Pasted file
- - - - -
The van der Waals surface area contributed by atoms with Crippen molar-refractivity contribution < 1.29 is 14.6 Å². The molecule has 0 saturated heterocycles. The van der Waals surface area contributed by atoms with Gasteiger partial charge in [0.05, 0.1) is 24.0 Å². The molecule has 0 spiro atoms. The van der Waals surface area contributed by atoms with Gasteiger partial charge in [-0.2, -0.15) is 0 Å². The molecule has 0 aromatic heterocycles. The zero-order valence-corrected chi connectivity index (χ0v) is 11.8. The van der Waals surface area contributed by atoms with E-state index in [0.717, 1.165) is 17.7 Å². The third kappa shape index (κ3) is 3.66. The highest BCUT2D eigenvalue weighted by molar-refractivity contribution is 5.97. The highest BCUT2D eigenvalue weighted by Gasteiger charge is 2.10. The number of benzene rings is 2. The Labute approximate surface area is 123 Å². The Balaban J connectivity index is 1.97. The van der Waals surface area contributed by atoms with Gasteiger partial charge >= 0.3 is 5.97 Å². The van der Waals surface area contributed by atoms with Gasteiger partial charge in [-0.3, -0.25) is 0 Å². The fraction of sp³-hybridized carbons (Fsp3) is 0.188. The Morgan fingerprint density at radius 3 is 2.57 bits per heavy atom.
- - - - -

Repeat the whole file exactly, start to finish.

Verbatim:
The van der Waals surface area contributed by atoms with Crippen molar-refractivity contribution < 1.29 is 14.6 Å². The molecule has 0 saturated heterocycles. The van der Waals surface area contributed by atoms with Gasteiger partial charge in [0.05, 0.1) is 24.0 Å². The molecule has 0 spiro atoms. The van der Waals surface area contributed by atoms with Gasteiger partial charge in [-0.2, -0.15) is 0 Å². The molecule has 0 aromatic heterocycles. The zero-order valence-corrected chi connectivity index (χ0v) is 11.8. The van der Waals surface area contributed by atoms with E-state index in [0.717, 1.165) is 17.7 Å². The third kappa shape index (κ3) is 3.66. The highest BCUT2D eigenvalue weighted by molar-refractivity contribution is 5.97. The highest BCUT2D eigenvalue weighted by Gasteiger charge is 2.10. The number of benzene rings is 2. The Labute approximate surface area is 123 Å². The Balaban J connectivity index is 1.97. The van der Waals surface area contributed by atoms with Gasteiger partial charge >= 0.3 is 5.97 Å². The van der Waals surface area contributed by atoms with Gasteiger partial charge in [-0.3, -0.25) is 0 Å². The fraction of sp³-hybridized carbons (Fsp3) is 0.188. The Morgan fingerprint density at radius 3 is 2.57 bits per heavy atom.